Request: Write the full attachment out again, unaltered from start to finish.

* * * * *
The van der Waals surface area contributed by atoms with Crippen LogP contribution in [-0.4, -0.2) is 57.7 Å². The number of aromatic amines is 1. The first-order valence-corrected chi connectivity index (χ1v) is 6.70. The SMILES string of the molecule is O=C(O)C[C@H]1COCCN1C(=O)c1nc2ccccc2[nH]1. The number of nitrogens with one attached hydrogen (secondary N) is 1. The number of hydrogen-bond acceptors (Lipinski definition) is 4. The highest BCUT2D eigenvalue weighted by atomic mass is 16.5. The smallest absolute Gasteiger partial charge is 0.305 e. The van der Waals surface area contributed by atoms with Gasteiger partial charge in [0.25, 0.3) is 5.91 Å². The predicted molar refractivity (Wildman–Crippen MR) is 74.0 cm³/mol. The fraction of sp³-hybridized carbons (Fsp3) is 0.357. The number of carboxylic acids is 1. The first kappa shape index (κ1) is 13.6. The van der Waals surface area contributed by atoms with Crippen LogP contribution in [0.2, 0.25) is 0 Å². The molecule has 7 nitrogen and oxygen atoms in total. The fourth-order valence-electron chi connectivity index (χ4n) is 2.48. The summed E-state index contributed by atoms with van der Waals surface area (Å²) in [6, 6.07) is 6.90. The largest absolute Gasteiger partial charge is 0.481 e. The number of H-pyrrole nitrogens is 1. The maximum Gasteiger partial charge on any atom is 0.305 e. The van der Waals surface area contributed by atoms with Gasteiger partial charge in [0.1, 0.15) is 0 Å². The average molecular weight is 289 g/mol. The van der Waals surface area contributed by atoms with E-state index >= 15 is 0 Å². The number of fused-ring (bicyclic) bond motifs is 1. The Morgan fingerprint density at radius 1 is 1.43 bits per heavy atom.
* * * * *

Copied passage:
The van der Waals surface area contributed by atoms with Crippen LogP contribution in [-0.4, -0.2) is 57.7 Å². The number of aromatic amines is 1. The first-order valence-corrected chi connectivity index (χ1v) is 6.70. The SMILES string of the molecule is O=C(O)C[C@H]1COCCN1C(=O)c1nc2ccccc2[nH]1. The number of nitrogens with one attached hydrogen (secondary N) is 1. The number of hydrogen-bond acceptors (Lipinski definition) is 4. The highest BCUT2D eigenvalue weighted by atomic mass is 16.5. The smallest absolute Gasteiger partial charge is 0.305 e. The van der Waals surface area contributed by atoms with Gasteiger partial charge in [0.25, 0.3) is 5.91 Å². The predicted molar refractivity (Wildman–Crippen MR) is 74.0 cm³/mol. The fraction of sp³-hybridized carbons (Fsp3) is 0.357. The number of carboxylic acids is 1. The first kappa shape index (κ1) is 13.6. The van der Waals surface area contributed by atoms with Crippen LogP contribution in [0.2, 0.25) is 0 Å². The molecule has 7 nitrogen and oxygen atoms in total. The fourth-order valence-electron chi connectivity index (χ4n) is 2.48. The summed E-state index contributed by atoms with van der Waals surface area (Å²) in [6, 6.07) is 6.90. The largest absolute Gasteiger partial charge is 0.481 e. The number of H-pyrrole nitrogens is 1. The maximum Gasteiger partial charge on any atom is 0.305 e. The van der Waals surface area contributed by atoms with Gasteiger partial charge in [0.1, 0.15) is 0 Å². The average molecular weight is 289 g/mol. The van der Waals surface area contributed by atoms with E-state index >= 15 is 0 Å². The number of fused-ring (bicyclic) bond motifs is 1. The Morgan fingerprint density at radius 1 is 1.43 bits per heavy atom.